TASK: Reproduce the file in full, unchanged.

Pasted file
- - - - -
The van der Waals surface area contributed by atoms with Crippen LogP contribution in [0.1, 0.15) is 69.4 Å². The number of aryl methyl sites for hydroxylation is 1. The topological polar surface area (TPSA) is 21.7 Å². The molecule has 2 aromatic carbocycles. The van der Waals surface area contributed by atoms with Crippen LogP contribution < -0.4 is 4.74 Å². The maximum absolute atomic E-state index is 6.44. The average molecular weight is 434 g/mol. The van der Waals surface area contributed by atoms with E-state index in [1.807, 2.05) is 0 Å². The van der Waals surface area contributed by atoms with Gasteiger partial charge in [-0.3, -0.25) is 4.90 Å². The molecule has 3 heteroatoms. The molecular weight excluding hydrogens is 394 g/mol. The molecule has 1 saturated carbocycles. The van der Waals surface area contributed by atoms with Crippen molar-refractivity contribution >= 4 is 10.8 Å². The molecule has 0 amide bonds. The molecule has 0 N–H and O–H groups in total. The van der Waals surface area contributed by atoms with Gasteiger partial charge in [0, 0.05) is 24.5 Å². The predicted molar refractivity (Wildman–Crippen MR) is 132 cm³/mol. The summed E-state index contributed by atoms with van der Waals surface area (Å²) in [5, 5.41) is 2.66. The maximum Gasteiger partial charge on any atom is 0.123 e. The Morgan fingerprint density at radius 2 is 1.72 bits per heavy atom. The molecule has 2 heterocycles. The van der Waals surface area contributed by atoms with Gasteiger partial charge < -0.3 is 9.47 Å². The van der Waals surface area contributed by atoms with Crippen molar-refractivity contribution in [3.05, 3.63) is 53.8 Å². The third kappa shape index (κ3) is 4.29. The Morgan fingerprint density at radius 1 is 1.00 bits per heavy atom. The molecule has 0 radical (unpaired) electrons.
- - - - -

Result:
The van der Waals surface area contributed by atoms with Crippen LogP contribution in [0.1, 0.15) is 69.4 Å². The number of aryl methyl sites for hydroxylation is 1. The topological polar surface area (TPSA) is 21.7 Å². The molecule has 2 aromatic carbocycles. The van der Waals surface area contributed by atoms with Crippen LogP contribution < -0.4 is 4.74 Å². The maximum absolute atomic E-state index is 6.44. The average molecular weight is 434 g/mol. The van der Waals surface area contributed by atoms with E-state index in [1.807, 2.05) is 0 Å². The van der Waals surface area contributed by atoms with Gasteiger partial charge in [-0.3, -0.25) is 4.90 Å². The molecule has 3 heteroatoms. The molecular weight excluding hydrogens is 394 g/mol. The molecule has 1 saturated carbocycles. The van der Waals surface area contributed by atoms with Crippen molar-refractivity contribution >= 4 is 10.8 Å². The molecule has 0 amide bonds. The molecule has 0 N–H and O–H groups in total. The van der Waals surface area contributed by atoms with Gasteiger partial charge in [0, 0.05) is 24.5 Å². The predicted molar refractivity (Wildman–Crippen MR) is 132 cm³/mol. The summed E-state index contributed by atoms with van der Waals surface area (Å²) in [5, 5.41) is 2.66. The maximum Gasteiger partial charge on any atom is 0.123 e. The Morgan fingerprint density at radius 2 is 1.72 bits per heavy atom. The molecule has 2 heterocycles. The van der Waals surface area contributed by atoms with Gasteiger partial charge < -0.3 is 9.47 Å². The van der Waals surface area contributed by atoms with Crippen molar-refractivity contribution in [3.05, 3.63) is 53.8 Å². The third kappa shape index (κ3) is 4.29. The Morgan fingerprint density at radius 1 is 1.00 bits per heavy atom. The molecule has 0 radical (unpaired) electrons.